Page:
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Why am I thinking about buxom dwarven maids in dirndls serving humongous beer steins for dwarwen patrons in lederhosen now? :)

 

Edit: I suppose the obvious answer is, it's Oktober now.

If you ask a random non-German person what he/she knows about Germany or what he/she has seen of/in Germany yet you will probably get one or two of the following answers:

 

1) Oktoberfest in Munich

2) Frankfurt Airport

 

;)


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I don't speak German, but I agree with the OP. What he mentions is true for all languages. Not just German.

 

A fantasy RPG is usually set in a fictitious realm. The realm has its fictitious lands, cultures, races, pantheons and languages. To make things easier most fantasy worlds have one "common speech" used by the peoples of most origins and races to communicate. And this tongue is often used to name cities, regions, rivers, lakes, people etc. In case of literature, film and games this common speech is for obvious reasons represented by the language used by the authors of the work in question. In cRPGs it may, for example, be English (most cases), German (Gothic) or Polish (The Witcher). Therefore, it's natural for me that proper names that are made up of or include common words should be translated into the targed langualge. Example:

  • a fictitious region called Golden Plains would be Die Goldenen Ebenen in German, Les Plaines d'Or in French (both google translator assisted, please corect if wrong) and Złote pola in Polish.

Examples in actual works:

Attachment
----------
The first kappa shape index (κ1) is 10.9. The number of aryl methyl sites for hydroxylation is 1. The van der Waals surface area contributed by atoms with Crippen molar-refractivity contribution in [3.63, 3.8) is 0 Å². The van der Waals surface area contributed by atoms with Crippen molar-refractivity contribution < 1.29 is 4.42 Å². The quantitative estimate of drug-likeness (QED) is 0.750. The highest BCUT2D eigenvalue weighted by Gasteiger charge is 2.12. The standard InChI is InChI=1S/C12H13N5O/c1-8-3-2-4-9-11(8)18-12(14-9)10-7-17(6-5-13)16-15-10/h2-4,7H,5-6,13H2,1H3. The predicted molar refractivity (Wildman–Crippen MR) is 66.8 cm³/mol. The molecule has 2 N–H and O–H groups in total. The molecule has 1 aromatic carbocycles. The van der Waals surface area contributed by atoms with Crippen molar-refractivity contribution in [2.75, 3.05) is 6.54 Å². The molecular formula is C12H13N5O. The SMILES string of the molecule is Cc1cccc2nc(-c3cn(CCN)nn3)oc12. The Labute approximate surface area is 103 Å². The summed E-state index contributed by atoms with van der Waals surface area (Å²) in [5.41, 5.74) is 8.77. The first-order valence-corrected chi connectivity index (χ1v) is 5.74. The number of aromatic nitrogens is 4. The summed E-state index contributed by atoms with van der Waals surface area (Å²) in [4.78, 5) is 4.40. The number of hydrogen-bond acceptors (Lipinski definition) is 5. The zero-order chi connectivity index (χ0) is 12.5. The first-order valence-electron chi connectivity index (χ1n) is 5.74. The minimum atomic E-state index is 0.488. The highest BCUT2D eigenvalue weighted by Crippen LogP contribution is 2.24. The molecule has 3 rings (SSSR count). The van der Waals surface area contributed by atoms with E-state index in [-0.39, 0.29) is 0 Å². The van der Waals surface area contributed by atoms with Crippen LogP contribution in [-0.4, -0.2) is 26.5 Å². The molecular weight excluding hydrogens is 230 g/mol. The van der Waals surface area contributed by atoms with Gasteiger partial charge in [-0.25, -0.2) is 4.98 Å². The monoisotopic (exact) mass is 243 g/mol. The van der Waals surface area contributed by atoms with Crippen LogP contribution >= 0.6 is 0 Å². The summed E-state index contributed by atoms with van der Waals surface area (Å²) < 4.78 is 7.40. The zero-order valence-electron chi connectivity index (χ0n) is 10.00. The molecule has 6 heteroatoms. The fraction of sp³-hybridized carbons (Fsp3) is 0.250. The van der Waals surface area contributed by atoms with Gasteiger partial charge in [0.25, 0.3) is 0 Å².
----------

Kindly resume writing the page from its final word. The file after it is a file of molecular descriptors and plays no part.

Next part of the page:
• Tolkien's Middle-earth (mountain range name)
    • [sindarin*] Hithaeglir -> hîth (hith) mist, fog, aeglir range of mountain peaks -> [English] Misty Mountains -> [German] Das Nebelgebirge -> [French] Monts Brumeux -> [Polish] Góry Mgliste

    [*]The Witcher (character name)

    • [Polish]Jaskier -> [English] Dandelion** -> [German] Rittersporn -> [Russian] Лютик

* Sindarin - on of the Elvish languages created by J.R.R. Tolkien for Middle-earth

* Dandelion - notice that the literal translation of of the Polish Jaskier is Buttercup; this was believed to sound too feminine and was changed to Dandelion

Edited by norolim
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@ norolim

 

Generally, you're right, but only if the English proper names don't have hidden or obvious meanings which can't be translated into other languages that easily. For bad examples take a look at my previous post. ;)


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If someone needs a good example how a BAD translation can be done, just look at the newest German book versions of A Song of Ice and Fire by George R.R. Martin. The old versions stick to the fitting English proper names for characters and locations e.g. "John Snow" (character) and "King's Landing" (city). while the new versions translate even the proper names into German with no regard to the meaning of the English names. So in the new versions "John Snow" is translated into "John Schnee" which is indeed a literal translation but doesn't take into account that the name "Snow" is not a real surname but the label for a bastard child. "King's Landing" is translated to "Königsmund" which means (literally translated) "king's mouth". I don't know why it is translated like that but it's complete nonsense since the name "King's Landing" has the acutal meaning that a long time ago the first king of Westeros landed at this location with his fleet and went ashore here. The actual translation of ASOIAF is a real immersion killer..... :banghead:

 

So please, Obsidian, don't translate proper names of characters and locations and also items/equipment in German! :yes: